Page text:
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updated 3/31/2008 5:12:22 PM ET 2008-03-31T21:12:22
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Ava Worthington is dead. She was only 15 months old when she died. The people responsible are her parents, who relied only on prayer as their child expired before their eyes. The question is whether they deserve to be put on trial for doing so. I think they do.

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Ava succumbed on March 2 to bronchial pneumonia and a blood infection, problems easily treated with antibiotics. But Ava’s parents, Carl and Raylene Worthington of Oregon City, Ore., do not believe in antibiotics. As Ava struggled for days to breathe, her parents prayed, never calling a doctor, an ambulance or 911.

The Worthingtons belong to a small fundamentalist sect, The Followers of Christ Church.  The Followers believe that faith will heal all and that death, if it comes, it is God’s will. 

In fact, death has come often to the children of the Followers. Before Ava, other children died in circumstances where simple, well-proven medical treatments might have saved them.  According to an investigative report done some years back by Mark Larabee of The Oregonian newspaper, at least 38 young children lie in graves in the church’s cemetery in Oregon City.  And the Followers have reported a suspiciously high number of stillborn deaths in recent years.

Ava Worthington is not the only child to become a victim of prayer in recent weeks. Madeline Neumann, 11, of Weston, Wis., died March 23 from an easily treatable form of diabetes after her parents chose to rely on prayer.  According to news reports, Madeline spent a month suffering from nausea, excessive thirst, vomiting and and loss of mobility before she died. 

So far, nothing has been done to punish the Neumanns. Rarely do the authorities take action, because many states have laws that permit exceptions to required medical care if prayer is involved. That sad circumstance may be about to change.

Oregon authorities have charged the Worthingtons with manslaughter and criminal mistreatment in connection with Ava’s death. They should. Not to punish her parents but to make it clear that Americans will not tolerate the neglect and abuse of children in the name of religion.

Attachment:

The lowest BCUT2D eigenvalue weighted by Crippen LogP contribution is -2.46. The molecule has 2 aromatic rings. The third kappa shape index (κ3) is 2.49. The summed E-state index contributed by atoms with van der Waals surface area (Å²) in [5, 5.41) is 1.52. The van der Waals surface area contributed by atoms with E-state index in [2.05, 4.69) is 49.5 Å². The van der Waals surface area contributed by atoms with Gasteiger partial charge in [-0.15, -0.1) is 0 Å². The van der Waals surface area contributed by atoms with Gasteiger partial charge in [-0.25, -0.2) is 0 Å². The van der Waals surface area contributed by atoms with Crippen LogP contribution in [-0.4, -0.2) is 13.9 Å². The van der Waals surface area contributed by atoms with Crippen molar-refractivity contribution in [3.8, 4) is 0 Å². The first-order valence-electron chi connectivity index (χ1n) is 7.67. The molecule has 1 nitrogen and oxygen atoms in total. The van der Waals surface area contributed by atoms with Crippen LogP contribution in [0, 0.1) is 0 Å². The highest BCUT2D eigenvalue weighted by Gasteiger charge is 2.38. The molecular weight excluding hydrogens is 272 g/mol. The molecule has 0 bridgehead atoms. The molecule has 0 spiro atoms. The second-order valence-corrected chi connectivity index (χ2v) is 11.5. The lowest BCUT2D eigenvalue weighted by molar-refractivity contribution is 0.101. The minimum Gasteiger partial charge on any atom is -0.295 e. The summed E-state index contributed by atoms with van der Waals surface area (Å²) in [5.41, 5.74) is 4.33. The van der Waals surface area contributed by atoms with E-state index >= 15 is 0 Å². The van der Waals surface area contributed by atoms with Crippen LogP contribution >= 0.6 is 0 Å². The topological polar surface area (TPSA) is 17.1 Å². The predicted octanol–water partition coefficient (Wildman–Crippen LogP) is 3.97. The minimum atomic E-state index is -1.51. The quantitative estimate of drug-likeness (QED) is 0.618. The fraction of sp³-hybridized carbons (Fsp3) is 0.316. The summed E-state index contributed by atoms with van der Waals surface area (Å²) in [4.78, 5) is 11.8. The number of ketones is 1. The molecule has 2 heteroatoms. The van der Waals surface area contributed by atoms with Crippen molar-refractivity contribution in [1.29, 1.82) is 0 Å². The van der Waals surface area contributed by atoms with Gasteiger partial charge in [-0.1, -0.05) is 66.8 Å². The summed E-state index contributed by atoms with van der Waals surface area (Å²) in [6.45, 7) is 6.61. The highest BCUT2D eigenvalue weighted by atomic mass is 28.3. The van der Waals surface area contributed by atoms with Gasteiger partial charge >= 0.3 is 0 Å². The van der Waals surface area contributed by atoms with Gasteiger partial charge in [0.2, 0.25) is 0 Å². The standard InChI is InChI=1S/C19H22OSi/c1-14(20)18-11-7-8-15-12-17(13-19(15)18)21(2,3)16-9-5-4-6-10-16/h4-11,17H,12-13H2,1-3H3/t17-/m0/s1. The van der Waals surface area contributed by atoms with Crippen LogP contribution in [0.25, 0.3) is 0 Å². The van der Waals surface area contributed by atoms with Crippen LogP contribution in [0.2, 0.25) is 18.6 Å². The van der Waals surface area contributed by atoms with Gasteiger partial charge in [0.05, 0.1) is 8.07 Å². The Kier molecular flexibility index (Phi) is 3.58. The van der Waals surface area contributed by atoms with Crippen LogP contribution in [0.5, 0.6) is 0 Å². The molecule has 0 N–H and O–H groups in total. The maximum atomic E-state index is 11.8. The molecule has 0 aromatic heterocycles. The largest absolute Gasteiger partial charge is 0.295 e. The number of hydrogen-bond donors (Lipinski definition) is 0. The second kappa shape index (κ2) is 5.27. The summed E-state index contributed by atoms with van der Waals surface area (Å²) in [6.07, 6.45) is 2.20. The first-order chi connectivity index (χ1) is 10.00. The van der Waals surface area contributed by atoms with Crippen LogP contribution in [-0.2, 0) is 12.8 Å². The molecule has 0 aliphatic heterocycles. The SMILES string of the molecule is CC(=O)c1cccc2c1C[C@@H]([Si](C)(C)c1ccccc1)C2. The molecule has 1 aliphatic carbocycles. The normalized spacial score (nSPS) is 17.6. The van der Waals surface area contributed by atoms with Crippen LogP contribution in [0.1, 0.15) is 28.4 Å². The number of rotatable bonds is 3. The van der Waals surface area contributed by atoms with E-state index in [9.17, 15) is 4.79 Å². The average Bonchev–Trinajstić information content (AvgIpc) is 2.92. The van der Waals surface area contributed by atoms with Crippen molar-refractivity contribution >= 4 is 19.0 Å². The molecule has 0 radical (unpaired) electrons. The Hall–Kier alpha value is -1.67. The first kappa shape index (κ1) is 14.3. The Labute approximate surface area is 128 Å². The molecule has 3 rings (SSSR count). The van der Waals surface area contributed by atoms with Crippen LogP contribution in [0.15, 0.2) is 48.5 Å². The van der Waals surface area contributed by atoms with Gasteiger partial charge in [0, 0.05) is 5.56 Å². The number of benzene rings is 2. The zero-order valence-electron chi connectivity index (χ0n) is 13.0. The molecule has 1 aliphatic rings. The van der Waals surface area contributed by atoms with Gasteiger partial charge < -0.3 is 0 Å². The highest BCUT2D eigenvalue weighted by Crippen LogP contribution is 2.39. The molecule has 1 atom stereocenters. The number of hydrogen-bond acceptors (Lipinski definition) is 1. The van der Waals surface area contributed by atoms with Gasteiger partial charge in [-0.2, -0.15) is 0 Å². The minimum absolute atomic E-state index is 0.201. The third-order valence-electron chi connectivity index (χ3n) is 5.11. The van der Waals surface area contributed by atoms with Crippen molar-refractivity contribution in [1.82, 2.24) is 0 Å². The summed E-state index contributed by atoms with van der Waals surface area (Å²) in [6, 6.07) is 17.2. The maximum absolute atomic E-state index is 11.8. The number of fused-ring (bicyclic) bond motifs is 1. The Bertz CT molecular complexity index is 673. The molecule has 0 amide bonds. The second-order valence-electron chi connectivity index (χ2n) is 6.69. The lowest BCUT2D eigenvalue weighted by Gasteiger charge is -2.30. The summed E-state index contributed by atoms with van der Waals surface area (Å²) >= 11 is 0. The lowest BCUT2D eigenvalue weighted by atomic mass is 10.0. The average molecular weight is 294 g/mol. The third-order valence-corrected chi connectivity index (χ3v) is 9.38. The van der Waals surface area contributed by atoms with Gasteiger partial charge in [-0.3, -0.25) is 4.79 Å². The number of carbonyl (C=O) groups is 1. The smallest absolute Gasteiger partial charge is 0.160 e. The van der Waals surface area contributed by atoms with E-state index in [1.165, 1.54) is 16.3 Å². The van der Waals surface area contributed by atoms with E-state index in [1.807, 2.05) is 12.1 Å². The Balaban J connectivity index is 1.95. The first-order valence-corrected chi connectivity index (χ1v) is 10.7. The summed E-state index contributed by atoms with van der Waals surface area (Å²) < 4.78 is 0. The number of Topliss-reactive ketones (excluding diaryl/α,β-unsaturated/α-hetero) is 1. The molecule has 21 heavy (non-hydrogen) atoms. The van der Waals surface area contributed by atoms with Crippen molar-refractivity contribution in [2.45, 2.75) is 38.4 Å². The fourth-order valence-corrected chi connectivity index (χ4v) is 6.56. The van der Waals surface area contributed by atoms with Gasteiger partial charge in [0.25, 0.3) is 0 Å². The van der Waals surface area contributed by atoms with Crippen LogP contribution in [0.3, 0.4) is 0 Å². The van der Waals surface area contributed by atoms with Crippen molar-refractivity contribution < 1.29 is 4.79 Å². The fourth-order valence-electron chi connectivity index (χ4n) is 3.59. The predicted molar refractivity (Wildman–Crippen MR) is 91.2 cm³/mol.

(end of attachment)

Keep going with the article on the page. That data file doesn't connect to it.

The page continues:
Any adult has and should have the right to refuse medical care. That option is sometimes chosen by Jehovah’s witnesses who refuse blood transfusions, Christian Scientists who prefer to rely on faith, or others who don’t want to use Western medicine and would rather follow another healing philosophy.

Such decisions make little sense in light of the data showing the ability of modern medicine to treat diabetes, acute trauma, deadly infections, and other life-threatening diseases and injuries.  But they are decisions that ought to be respected nonetheless. The same legal and public policy stance should not extend to children.

Parents do not have the right to watch a child wither away while they pray.  Parents do not have the right to watch a child convulse in pain while they pray.  Parents should understand that if a child is in agony, if a child is slowly dying before their eyes, that they have an absolute duty, the same as any other parent — religious or not — to call the police, an ambulance or emergency services. 

Society must make the protection of children a core value. The way to do that is to make it clear that child neglect is still neglect, even when performed under the cover of religious faith.  So, the authorities in Oregon should prosecute Ava’s parents. It is important, even if they never serve a day in jail.

We need to send the right message to parents — you can rely on prayer, but not when your child’s life clearly hangs in the balance.  When it comes to children, faith must have limits.

Arthur Caplan, Ph.D., is director of the Center for Bioethics at the University of Pennsylvania.

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